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SOPA, and why you should be concerned.

Hey all, I meant to do a video skit regarding SOPA, but I'm afraid I've been more than a little sick lately, so that's a no go.

If you've a frequent internet browser, I'd be shocked if you haven't heard of this bill. SOPA (the Stop Online Piracy Act) is essentially a government attempt to police the internet. So lets say that a site was accused of hosting pirated material. Under SOPA, the government would have the power to do a number of things
1: Blacklist the site from search engines, meaning they could not show up on a Google search.
2: Force internet providers to block those websites from their clients.
3: Force advertisers to pull financial support from the site.
4: Imprison the one running the site for up to five years.

Now the first and foremost problem with the US government policing the internet is the whole "world wide" part of the web. Obviously, we don't have the authority to imprison Koreans for pirating our material, nor the authority to force foreign companies to withdraw advertising. Trying to impose such power on the world would be most unwise. Instead, under SOPA, the government would block the sight from search engines and providers. The problem is that if said sight's traffic was heavily reliant on American viewers, they could simply make a minor change to the name of the site, and poof, they're back online, and all the work has been a waste of time and resources. I guarantee that a person can come up with domain names faster than the government can find and block their sites.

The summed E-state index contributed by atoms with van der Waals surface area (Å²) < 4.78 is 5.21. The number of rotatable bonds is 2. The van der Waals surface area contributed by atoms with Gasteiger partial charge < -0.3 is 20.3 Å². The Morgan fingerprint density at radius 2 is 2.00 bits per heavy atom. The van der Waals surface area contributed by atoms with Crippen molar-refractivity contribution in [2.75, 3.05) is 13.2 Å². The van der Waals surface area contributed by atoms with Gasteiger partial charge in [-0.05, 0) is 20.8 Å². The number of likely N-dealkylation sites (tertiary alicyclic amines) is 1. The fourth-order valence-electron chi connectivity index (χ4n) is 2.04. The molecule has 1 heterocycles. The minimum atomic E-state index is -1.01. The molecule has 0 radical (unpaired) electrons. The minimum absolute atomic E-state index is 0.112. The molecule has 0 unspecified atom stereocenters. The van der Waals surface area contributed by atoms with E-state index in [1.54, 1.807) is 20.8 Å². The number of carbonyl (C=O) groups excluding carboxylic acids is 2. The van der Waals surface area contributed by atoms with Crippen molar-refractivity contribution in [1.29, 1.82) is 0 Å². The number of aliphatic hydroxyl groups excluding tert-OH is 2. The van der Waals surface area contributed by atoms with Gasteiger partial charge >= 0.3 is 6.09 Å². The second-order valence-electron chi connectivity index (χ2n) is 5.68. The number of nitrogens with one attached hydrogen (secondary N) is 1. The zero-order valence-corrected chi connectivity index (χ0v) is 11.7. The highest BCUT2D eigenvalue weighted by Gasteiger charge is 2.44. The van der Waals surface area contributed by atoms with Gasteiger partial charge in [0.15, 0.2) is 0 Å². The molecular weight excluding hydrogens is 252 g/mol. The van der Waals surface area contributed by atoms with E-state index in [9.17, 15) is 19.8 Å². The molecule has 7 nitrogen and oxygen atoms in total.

So that just makes the bill ineffectual, but is it actually harmful? Well, let's look at who it would actually hurt. Two groups stand to lose the absolute most: user generated content sites, and online reviewers. Youtube, for instance, cannot possibly monitor everything being posted by its users, but a complaint of copyright infringement on one of their videos could be enough to take down the site. Combine that with the incredibly vague wording of the bill and the pitiful amount of time that the site is given to refute the claims, and what we have is nothing short of the death of the internet as we know it. Youtube would certainly be slowly killed by legal battles, as would Tumblr, Reddit, LiveJournal, ThatGuyWiththeGlasses, Escapist Magazine, and so many others whose existence is built on either user generated content or reviews.

There is also the fact that the internet is, without a doubt, the fastest growing industry on the planet, with an ever growing number of people making a living off of running popular sites. With a global economy in such turmoil, imposing such legislation on the web cannot be a good idea.

"But Mike," you say, "I don't make a living on the internet, and I'm not on it all that much. Why should I care?" One word: censorship. The internet is the epitome of free speech, and connects us to not only the ideas of our neighbors, but the ideas of people around the world. Giving the government the ability to censor what they say is infringing copyright is introducing unheard of powers. Blocking you from accessing said material is nothing short of a massive blow to your first amendment rights.

And please, don't take my word for any of this. Look it up yourself, do your own research. Educate yourself on the matter, and then speak what you think is right. Thanks for reading.